Semantic Web

Top 10 Semantic Web Products of 2010

By Richard MacManus / December 29, 2010 3:17 PM
  1. In July Google acquired one of the leading Semantic Web companies, Metaweb. Metaweb runs Freebase, an open, semantically marked up database of information.
  2. This year was a turning point for GetGlue, the service where users "check in" to watching TV shows, reading books, listening to music and more.
  3. In July, Flipboard acquired semantic technology startup Ellerdale, whose intelligent data-parsing algorithms had previously been used to create a real-time search engine and trends tracker. Ellerdale's technology was used by Flipboard to design a more personalized real-time experience - determining what social updates are important to you and presenting them in its now familiar magazine-like format.
  4. Hunch started out as a Q&A service, but in August it re-positioned as a personalization service. It's a recommendation engine that shows you movies you want to see, books you want to read, vacation destinations you want to go to, and much more.
  5. Apture is a semantic contextual search service which continues to iterate strongly (it made our top 10 list last year, too). In August, Apture launched Apture Highlights, a plug-in that allows you to dive deep into any topic you discover on almost any page around the web.
  6. Arguably the biggest Semantic Web news of the year came in April, when Facebook announced a large-scale new platform called the Open Graph. The stated goal of the Open Graph protocol was to enable publishers to "integrate [their] Web pages into the social graph."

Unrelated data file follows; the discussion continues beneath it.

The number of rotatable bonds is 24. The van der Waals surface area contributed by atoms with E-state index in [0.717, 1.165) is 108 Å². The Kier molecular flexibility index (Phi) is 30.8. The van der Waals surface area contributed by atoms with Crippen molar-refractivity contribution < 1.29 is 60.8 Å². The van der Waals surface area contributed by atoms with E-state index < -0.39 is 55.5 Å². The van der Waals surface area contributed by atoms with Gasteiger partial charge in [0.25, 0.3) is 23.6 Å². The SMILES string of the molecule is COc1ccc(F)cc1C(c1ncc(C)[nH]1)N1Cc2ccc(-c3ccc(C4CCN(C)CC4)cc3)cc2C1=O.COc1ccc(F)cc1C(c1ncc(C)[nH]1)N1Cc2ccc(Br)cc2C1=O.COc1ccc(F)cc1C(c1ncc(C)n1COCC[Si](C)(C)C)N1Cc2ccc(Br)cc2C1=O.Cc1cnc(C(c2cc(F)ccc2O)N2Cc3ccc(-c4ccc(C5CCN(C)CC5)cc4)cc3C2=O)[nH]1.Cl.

7. The holy grail in web search technology is to be able to ask a simple question, in natural language, and get a simple answer. In May, Google announced that Google Squared was coming to its search results.
  8. One of the themes of 2010 was the increasing usage of Semantic Web technologies by large commercial companies like Facebook and Google. Leading U.S. retailer, Best Buy, was another large company to impress in 2010 with its adoption of semantic technologies. Specifically, Best Buy used a Semantic Web markup language called RDFa to add semantics to its webpages.
  9. In January, launched to make non-personal data held by the U.K. government available for software developers. It arrived six months after the U.S. government launched its site, but from the start the U.K. site had more than three times as much data.
  10. The BBC World Cup 2010 website used "dynamic semantic publishing" technology to enhance its daily World Cup reporting.